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ECO: Coral Reefs

[ECO: Coral Reefs]

Izik Nevo

Unique Board Games

No. of Players:



G@mebox author Ralf Togler writes about the game:

During SPIEL 2021 I came across Izik Nevo from UNIQUE-GAMES at the news show. His ECO: Coral Reefs was a real eye-catcher to me, mainly because the oversized boardgame version he showed there, this was really awesome. The retail version of the game is much smaller, but still there are a lot of Ahs and Ohs after the first picture tiles are played on the table. To understand this, you must know that a really colourful coral reef arises during the game with beautiful corals and gorgeous marine creatures like fishes, turtles and jellyfishes.

The rules of the game are actually very easy to teach and learn. In your turn, you always perform 3 actions. That is: you either draw a new picture or mission tile or you place one of your picture tiles on the game map by placing the new tile adjacent to one or more previously played tiles. Each picture tile has a coral in each of the 4 corners, and if this coral matches the corals of the adjacent picture tiles, the player gets one VP for every matching corner. If this new card even matches all 3 corners of the adjacent tiles in a specific place, the player even gets 3 points for this corner.

[ECO: Coral Reefs]

Click on image to enlarge!

So far, the game seems a little bit to be like Domino, doesn’t it? But of course, that would be too easy. The first difference is that you have four corners not just two sides, and the tile can be adjacent to more than one tile too. But what makes the game even more tactical are the mission cards. Completing a mission will earn the player 7 points, so it’s worth taking a closer look at this:

Mission cards always demand to find structures in the game map. For example, you might be asked to build a pattern of four picture tiles in a row, each with three marine creatures on it. Or you must find a L-structure with 2 animals on each picture tile. Completing these missions as described would be called a colonization, but the missions would also be fulfilled with the same required layout, but with different numbers of animals on each picture tile (called a coexistence). Finally, each mission card can also be completed using a rectangular-square layout with the demanded number of marine creatures (a migration).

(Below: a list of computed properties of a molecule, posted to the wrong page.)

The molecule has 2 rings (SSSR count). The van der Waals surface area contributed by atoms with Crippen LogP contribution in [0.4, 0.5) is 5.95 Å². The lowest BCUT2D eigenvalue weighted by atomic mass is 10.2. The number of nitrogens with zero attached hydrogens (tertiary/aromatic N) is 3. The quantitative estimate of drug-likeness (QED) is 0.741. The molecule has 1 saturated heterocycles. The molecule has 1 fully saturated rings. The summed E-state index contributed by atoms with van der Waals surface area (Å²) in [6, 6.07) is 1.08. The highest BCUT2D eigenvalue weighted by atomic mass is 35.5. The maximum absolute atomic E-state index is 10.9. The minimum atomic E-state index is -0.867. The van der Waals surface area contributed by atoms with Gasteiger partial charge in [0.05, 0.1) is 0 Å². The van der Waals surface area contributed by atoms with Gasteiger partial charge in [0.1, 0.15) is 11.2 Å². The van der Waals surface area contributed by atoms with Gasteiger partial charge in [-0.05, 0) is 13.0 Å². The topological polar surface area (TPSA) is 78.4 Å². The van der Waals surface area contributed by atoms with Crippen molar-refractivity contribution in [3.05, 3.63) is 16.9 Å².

Sounds complicated? Well, it will be at least confusing in your first rounds of ECO: Coral Reefs. I mean, you are busy enough finding matching corners for your picture tiles to score the corals matching in the edges. Who will be aware for all that patterns you can find in the growing game map? Matters are complicated further by the fact that you first have to possess a mission card (so you must take it in one round), before you can score it in a later round. As a result, you must foresee what patterns will build up and what your opponents will do in the next turns.

[ECO: Coral Reefs]

Click on image to enlarge!

You see, ECO: Coral Reefs is more than just another beautiful clone of Domino. Izik Nevo, author of the game and CEO of Unique Games, explained to me that the game is somewhat like a mixture between Domino and Chess. I wouldn’t go so far, but after some rounds, I know what he means. You can easily play the game, the rules are explained in about 3 minutes, but to win the game against a clever opponent, you will need more than just finding some matching coral edges. To sum up, I enjoyed playing ECO: Coral Reefs a lot. It probably won’t be among my most favourite games of this year, but the game is definitely worth to be taken on the game table more than once in the years to come. Well done, I want to say, go for the corals, build a beautiful reef and find those tricky patterns!

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